After mankind figured out workable agriculture to replace its hunting and gathering gustatory modality, the next step was figuring out how to preserve that food for travel or spare times. Different cultures found different ways of doing this, most of them learning to dry vegetables and grains for storage, and preserve meat in salt where available. Being able to pack provisions and trust that they would last for at least a few weeks is one of the big steps that enabled our six-continent diaspora.

Times haven't changed that much. Modern fresh food, surprise surprise, will also not remain edible very long if left unpreserved -- a matter of days at best. Microbial organisms like molds and bacteria attack the food, leaching nutrients from it and leaving poisonous byproducts behind. Also, oxygen may react with chemicals in the food's oil content, changing their structure and making the food itself discolored, rancid, or otherwise icky. With these two problems come two classes of solution, antimicrobial and antioxidant treatments, respectively. Which isn't to say the old methods aren't still used, check the Quaker Oats in your kitchen or the beef jerky at the corner store.


Sodium benzoate is a water soluble preservative, and is used mostly in fruit products like jams, fillings, etc. It is suited for these applications because it is most effective in foods with a pH between 2.5 and 4.0, that is, foods which are relatively acidic. While it has tested safe even at high concentrations (the FDA limit is .1 percent), it is used at much lower levels so as not to distort the food's flavor. Potassium sorbate has more-or-less the same statistics, though it is effective in pH of up to 6.5, allowing its use in dairy products, canned fruits, and many other foods.

Propionates are effective against molds and some bacteria, but do not disturb the metabolism of yeast. This makes them perfect for preservation of bread, both during its manufacture and storage, though they are counter-indicated (i.e. they will stop the process) for non-yeast leavening. Propionates are completely safe, and in fact propionic acid is generated during the fermentation of some cheeses. This is one of the reasons cheese may be able to last a long time in storage, the propionate content may account for up to 1 percent (!) of some types' final weight.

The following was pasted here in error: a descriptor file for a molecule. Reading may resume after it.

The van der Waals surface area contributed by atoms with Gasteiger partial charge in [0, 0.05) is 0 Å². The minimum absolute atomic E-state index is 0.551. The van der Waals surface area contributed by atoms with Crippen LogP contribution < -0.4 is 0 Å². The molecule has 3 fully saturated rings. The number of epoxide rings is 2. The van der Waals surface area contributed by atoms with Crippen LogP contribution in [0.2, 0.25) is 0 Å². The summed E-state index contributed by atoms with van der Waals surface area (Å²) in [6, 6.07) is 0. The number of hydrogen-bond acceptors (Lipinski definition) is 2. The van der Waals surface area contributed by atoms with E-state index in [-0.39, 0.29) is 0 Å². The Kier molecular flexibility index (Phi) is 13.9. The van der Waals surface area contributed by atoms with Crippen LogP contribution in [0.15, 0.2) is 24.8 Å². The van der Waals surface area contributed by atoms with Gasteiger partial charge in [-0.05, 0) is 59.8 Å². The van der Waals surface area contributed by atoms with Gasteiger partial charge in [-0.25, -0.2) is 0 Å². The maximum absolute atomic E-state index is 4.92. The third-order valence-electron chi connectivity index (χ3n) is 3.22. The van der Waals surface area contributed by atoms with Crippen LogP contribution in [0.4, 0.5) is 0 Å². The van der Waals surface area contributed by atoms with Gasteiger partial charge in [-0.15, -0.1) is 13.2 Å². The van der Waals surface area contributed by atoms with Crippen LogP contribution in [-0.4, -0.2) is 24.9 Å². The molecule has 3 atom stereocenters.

Parabens are most effective against yeasts and molds, and are often used for their versatility over temperature and pH ranges. Actually, they dissolve best in water just below boiling temperature, and can function in pH ranging between 3 and 8. Versatility here comes at a price, as they are more costly than other preservatives and tend to noticeably distort the flavor of food. FDA regulations allow a maximum concentration of .1 percent by weight.


BHT and BHA, butylated hydroxytoluene and butylated hydroxyanisol, are two common antioxidant preservatives. They are limited by the FDA to .02 percent of a food's fat/oil content, and have set parts per million levels for foods without appreciable fat content. Research has shown these additives to be carcinogenic at high levels, though at recommended levels they are given "generally recognized as safe" consideration by the FDA. Animal studies have been done which give above the recommended dosage over long periods of time, up to five years, with zero increase in cancer rate.

Sulfites are another class of antioxidants, which are generally used on fruit and vegetables to prevent discoloration, and also in wine as they are antibacterial but allow yeast growth. Some people are sensitive to sulfites, and can have (almost always nonlethal) adverse reactions to them. Because of this, FDA regulations say that foods must warn about sulfites on the label if foods have more than 10 parts per million of the chemicals. Also, food being sold at salad bars or other fresh-food avenues may not be sprayed or exposed to sulfites to preserve its color. However, cooked food such as French fries often is bathed in the chemicals beforehand, so sulfite sensitive people are advised to be careful.